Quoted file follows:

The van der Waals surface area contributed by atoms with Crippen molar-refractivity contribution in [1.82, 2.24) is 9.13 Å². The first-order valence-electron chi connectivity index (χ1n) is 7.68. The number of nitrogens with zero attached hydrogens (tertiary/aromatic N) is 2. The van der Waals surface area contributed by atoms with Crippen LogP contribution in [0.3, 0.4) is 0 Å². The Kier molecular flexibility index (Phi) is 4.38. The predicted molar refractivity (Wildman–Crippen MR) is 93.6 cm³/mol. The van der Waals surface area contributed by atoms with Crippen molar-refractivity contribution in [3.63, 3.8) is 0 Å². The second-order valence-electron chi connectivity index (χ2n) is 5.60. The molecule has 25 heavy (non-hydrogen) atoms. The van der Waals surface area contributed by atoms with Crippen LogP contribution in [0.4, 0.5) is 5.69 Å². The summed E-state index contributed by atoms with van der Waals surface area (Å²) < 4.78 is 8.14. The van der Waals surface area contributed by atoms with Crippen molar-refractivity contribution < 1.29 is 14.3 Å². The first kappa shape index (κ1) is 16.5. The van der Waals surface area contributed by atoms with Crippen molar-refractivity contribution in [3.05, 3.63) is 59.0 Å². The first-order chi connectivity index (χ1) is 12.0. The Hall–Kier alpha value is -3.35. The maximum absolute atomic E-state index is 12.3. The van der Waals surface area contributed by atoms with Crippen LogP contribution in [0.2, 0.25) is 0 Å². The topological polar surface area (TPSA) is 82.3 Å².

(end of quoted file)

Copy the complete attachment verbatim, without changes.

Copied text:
The van der Waals surface area contributed by atoms with Crippen molar-refractivity contribution in [1.82, 2.24) is 9.13 Å². The first-order valence-electron chi connectivity index (χ1n) is 7.68. The number of nitrogens with zero attached hydrogens (tertiary/aromatic N) is 2. The van der Waals surface area contributed by atoms with Crippen LogP contribution in [0.3, 0.4) is 0 Å². The Kier molecular flexibility index (Phi) is 4.38. The predicted molar refractivity (Wildman–Crippen MR) is 93.6 cm³/mol. The van der Waals surface area contributed by atoms with Crippen molar-refractivity contribution in [3.63, 3.8) is 0 Å². The second-order valence-electron chi connectivity index (χ2n) is 5.60. The molecule has 25 heavy (non-hydrogen) atoms. The van der Waals surface area contributed by atoms with Crippen LogP contribution in [0.4, 0.5) is 5.69 Å². The summed E-state index contributed by atoms with van der Waals surface area (Å²) < 4.78 is 8.14. The van der Waals surface area contributed by atoms with Crippen molar-refractivity contribution < 1.29 is 14.3 Å². The first kappa shape index (κ1) is 16.5. The van der Waals surface area contributed by atoms with Crippen molar-refractivity contribution in [3.05, 3.63) is 59.0 Å². The first-order chi connectivity index (χ1) is 12.0. The Hall–Kier alpha value is -3.35. The maximum absolute atomic E-state index is 12.3. The van der Waals surface area contributed by atoms with Crippen LogP contribution in [0.2, 0.25) is 0 Å². The topological polar surface area (TPSA) is 82.3 Å².